Rural Education Forum Australia Drought Policy Review Submission 2services, the impacts of globalisation, climate change, and the harvesting of naturalresources, frequently unsustainably, to feed growth.A particularly alarming aspect of the changes taking place in rural Australia is thedecline in the number of youth who remain in rural communities beyond schoolleaving age.Youth are usually focussed on the future and represent a key nation building asset.Hence it is REFA’s view that policies and programs that encourage and facilitateyouth- as well as others- to opt into the challenges of nation building are essential.This is especially the case during periods of drought where rural communities oftenexperience loss of population, depressed economic activity and are frequently ‘on thereceiving end’ of cuts in vital services like education.
Framing proactive educational policies and programs
The Human Rights and Equal Opportunity Commission’s National Inquiry into Ruraland Remote Education (2000) posited that education must be
available, accessible,affordable, acceptable and adaptable
so that children, youth and others who live andwork in rural and remote contexts “can receive the education [required] to participateto his or her full potential in the social, political and cultural life of the community”(HREOC, 2000, P. 2).In addition, the Australian Academy of Social Sciences has identified 5 capitals inrelation to sustainability. They are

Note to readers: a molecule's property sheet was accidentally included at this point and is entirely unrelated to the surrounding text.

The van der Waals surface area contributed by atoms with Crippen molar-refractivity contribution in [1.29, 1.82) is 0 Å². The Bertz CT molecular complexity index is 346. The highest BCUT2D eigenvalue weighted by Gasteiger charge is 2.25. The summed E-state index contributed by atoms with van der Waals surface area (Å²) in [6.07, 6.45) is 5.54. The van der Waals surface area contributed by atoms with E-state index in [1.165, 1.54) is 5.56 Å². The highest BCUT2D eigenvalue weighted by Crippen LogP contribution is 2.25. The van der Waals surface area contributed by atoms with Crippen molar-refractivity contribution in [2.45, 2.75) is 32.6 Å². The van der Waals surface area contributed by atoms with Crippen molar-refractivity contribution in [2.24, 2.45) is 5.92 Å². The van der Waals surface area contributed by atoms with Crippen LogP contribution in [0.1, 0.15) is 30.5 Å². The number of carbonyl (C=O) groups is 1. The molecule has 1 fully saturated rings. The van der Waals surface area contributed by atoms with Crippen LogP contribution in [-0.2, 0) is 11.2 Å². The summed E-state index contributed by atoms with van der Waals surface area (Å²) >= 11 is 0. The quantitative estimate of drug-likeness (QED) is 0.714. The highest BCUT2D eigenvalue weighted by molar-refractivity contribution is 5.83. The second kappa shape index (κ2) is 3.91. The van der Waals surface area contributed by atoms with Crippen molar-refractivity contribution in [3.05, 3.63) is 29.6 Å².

natural, human, social, institutional and produced
(Cocklin & Dibden, 2005). Retaining, and indeed in many instances enhancing thesefundamental assets for building community, needs to remain central to any review of policies in relation to the impact of drought on individuals and their capacities to keepgoing when ‘times are tough’ and it becomes impossible to visualize an end todepressed circumstances.Typically, when approaches to economics are based on competitive market forces todetermine which services can be viably run in communities, rural and remote areas-and therefore the individuals and families who live in them- often miss out.The critical learning that arises out of this is that
when individuals and communitiesare under great pressure is not the time to rationalize and close services to generate savings and so called efficiencies.
Rather the challenge is to be creative in a time of duress and decline by reconceptualising how vital services- like education andtraining- can be retained and even expanded.
Moving to action
The 2020 Summit held earlier this year was charged with generating big ideas to takeAustralia forward. REFA is pleased that rural education and training did ‘make it ontothe radar’ but much remains to be done to move ideas proposed into real action ‘onthe ground’. The Expert Social Panel Drought Policy Review provides an idealopportunity to embrace key ideas from the 2020 Summit that will have, if implemented, a positive impact. They will contribute to reversing what is perceived to be a deficit view of many rural and remote contexts due to the grip of drought and the